Shared from the 9/19/2019 Albany Times Union eEdition

Power switch for state plaza

Sheridan Hollow plans that sparked outcry are dropped


The state is abandoning plans for natural gas-fired turbines and a microgrid in Sheridan Hollow to power Empire State Plaza, instead opting for energy-efficient and green projects to meet the sprawling campus’ needs.

The New York Power Authority and state Office of General Services will develop a large-scale solar array in Oneida County that will power up to half of the plaza’s energy needs while replacing the diesel-powered emergency generators housed at the Sheridan Avenue site, upgrading to LED lighting throughout the state complex and upgrading one of the steam-driven chillers.

The old steel smokestack at the former ANSWERS plant — a decommissioned state-run trash incinerator — also will be razed, state officials said.

Kimberly Harriman, NYPA’s senior vice president of public and regulatory affairs, said the changes are aresult of dialogue with area residents and experts in green and energy-efficient technology as well as tailoring to the state’s energy goals.

Earlier this year, the state passed the Climate Leadership and Community Protection Act, which lays out goals for reducing greenhouse gas emissions in New York. The state aims to reduce emissions 85 percent by 2050, while also making investments in renewable energy a priority.

The bill requires 70 percent of the electric generated be produced by renewable energy systems by 2030.

“When you took all those things into consideration, we charted a different path forward which we think is going to bring great benefits to the neighborhood with the replacement of the loud and smelly generator,” Harriman said. “I think that it’s a good step in the right direction.”

The project bids for microgrids came in 25 percent higher than the state had estimated, Harriman said.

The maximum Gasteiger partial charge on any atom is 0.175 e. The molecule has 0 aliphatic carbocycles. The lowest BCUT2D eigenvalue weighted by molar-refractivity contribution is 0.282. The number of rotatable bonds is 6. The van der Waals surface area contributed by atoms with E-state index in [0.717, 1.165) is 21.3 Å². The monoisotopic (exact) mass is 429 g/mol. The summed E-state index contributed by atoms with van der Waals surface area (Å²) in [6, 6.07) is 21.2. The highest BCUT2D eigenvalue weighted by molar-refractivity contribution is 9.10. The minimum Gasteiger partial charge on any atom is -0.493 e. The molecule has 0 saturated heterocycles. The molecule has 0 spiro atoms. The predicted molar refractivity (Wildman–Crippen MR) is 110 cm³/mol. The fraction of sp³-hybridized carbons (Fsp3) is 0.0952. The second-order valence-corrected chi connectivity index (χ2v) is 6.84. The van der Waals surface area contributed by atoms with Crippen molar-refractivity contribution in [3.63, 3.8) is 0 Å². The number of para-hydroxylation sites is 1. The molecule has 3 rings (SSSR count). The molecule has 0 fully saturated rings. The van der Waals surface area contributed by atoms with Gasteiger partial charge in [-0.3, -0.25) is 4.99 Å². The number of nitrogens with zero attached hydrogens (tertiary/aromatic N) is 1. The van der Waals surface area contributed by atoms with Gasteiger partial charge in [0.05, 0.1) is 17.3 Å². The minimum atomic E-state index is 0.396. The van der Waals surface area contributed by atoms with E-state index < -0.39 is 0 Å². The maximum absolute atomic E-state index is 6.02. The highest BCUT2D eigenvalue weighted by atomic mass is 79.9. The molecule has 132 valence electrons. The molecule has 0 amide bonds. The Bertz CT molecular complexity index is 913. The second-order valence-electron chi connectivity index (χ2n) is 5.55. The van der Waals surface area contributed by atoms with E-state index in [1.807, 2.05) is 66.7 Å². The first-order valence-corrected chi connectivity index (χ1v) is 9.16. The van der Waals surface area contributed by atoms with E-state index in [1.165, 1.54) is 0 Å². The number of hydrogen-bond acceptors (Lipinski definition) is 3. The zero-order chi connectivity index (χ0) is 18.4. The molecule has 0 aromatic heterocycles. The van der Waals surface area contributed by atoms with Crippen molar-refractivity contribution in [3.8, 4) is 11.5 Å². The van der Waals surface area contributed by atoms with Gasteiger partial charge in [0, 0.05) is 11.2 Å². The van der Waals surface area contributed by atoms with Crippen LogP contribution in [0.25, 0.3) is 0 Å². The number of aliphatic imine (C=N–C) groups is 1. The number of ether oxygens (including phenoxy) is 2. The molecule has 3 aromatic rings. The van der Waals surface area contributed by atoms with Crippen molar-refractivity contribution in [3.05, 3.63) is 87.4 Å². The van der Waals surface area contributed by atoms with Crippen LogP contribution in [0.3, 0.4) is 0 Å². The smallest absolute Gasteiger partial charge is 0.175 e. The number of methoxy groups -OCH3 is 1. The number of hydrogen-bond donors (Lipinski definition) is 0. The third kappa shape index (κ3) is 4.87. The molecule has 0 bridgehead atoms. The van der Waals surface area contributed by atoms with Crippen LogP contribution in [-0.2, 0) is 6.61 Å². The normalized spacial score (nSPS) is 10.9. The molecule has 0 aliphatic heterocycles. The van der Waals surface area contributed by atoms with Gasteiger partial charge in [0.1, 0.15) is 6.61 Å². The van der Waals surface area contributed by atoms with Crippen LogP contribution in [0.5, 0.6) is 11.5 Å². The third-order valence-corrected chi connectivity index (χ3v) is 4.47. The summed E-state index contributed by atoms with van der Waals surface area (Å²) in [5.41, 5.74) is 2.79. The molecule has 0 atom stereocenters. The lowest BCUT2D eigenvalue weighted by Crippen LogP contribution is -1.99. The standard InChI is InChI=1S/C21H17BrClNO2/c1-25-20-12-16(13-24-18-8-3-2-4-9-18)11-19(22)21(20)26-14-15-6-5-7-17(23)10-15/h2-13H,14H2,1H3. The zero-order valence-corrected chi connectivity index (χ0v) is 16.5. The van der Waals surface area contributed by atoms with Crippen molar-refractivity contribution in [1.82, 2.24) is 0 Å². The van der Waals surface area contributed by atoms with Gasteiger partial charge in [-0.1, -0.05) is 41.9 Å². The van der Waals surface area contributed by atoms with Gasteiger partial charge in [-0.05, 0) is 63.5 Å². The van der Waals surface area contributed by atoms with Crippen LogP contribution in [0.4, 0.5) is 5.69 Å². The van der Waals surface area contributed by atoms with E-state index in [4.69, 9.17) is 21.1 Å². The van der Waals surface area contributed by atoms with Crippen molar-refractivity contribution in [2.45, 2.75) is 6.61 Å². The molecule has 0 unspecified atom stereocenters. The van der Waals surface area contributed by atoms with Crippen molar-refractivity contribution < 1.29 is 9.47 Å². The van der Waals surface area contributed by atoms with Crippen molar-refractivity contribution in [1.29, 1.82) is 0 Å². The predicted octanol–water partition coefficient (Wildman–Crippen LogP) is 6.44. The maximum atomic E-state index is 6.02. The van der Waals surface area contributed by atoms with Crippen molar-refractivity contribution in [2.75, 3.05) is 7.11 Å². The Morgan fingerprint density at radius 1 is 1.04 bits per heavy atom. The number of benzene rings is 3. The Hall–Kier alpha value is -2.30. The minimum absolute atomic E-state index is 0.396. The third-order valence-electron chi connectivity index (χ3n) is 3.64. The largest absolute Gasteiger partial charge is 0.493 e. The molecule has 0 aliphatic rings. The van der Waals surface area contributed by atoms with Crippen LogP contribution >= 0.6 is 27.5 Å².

Local officials and activists have been adamantly against installing natural gas turbines to heat and cool the nearby Empire State Plaza, arguing renewable energy should be used to power the complex.

The Sheridan Hollow neighborhood has a long history with the ANSWERS plant, having dealt with soot, hacking coughs and grime from the trash-burning facility. The incinerator, which produced energy for the Capitol complex, operated on Sheridan Avenue for more than a decade before it shut down.

Plans for the natural gas-fired turbines and microgrid have been at a standstill for the last year and a half as the power authority gathered input from various groups including wind, solar, geothermal and energy storage experts.

Originally, the state had planned to install two natural-gas fired turbines totaling 16 megawatts in the former trash incinerator facility in Sheridan Hollow to help power and heat the 96-acre plaza complex. Officials had expected to save more than $2.7 million annually in energy costs and remove more than 25,600 tons of greenhouse gases each year.

The Sheridan Hollow Alliance for Renewable Energy led the charge in pushing the state to examine renewable energy opportunities for powering the plaza, presenting a petition with 3,500 signatures to Gov. Andrew Cuomo and the power authority last year.

Now the state aims to get half of the necessary power for Empire State Plaza through a remote solar array built on state-owned land near the former Oneida County airport, while also upgrading the systems currently in place.

This will include $50 million to replace the existing emergency generators with “state-of-the-art efficient, low-emission and low-noise units;” $30 million to upgrade one of the one-site steam-driven chillers to reduce local gas use and emissions by 18 percent; and $16 million to install LED lighting throughout the complex.

Harriman said the new emergency generators still will run on diesel but will be the latest technology, ensuring efficiency. The current emergency generators are roughly 60 years old and weren’t designed with emissions controls, power authority officials said.

Most of the 50 percent power generation will come from the remote solar array, but officials said they’re also examining buildings in Albany for on-site panels, too. Some rooftop options include the State Museum building, the old ANSWERS plant and the parking garage in Sheridan Hollow, said Brian McVoy, NYPA’s lead program engineer.

The costs associated with the remote solar array as well as the on-site solar panels still are being determined, McVoy said.

“We are going to try and find the most cost-effective option amongst those,” he said. “It’s going to be part of the overall solar planning.” m afries 518-454-5353 @mandy_fries

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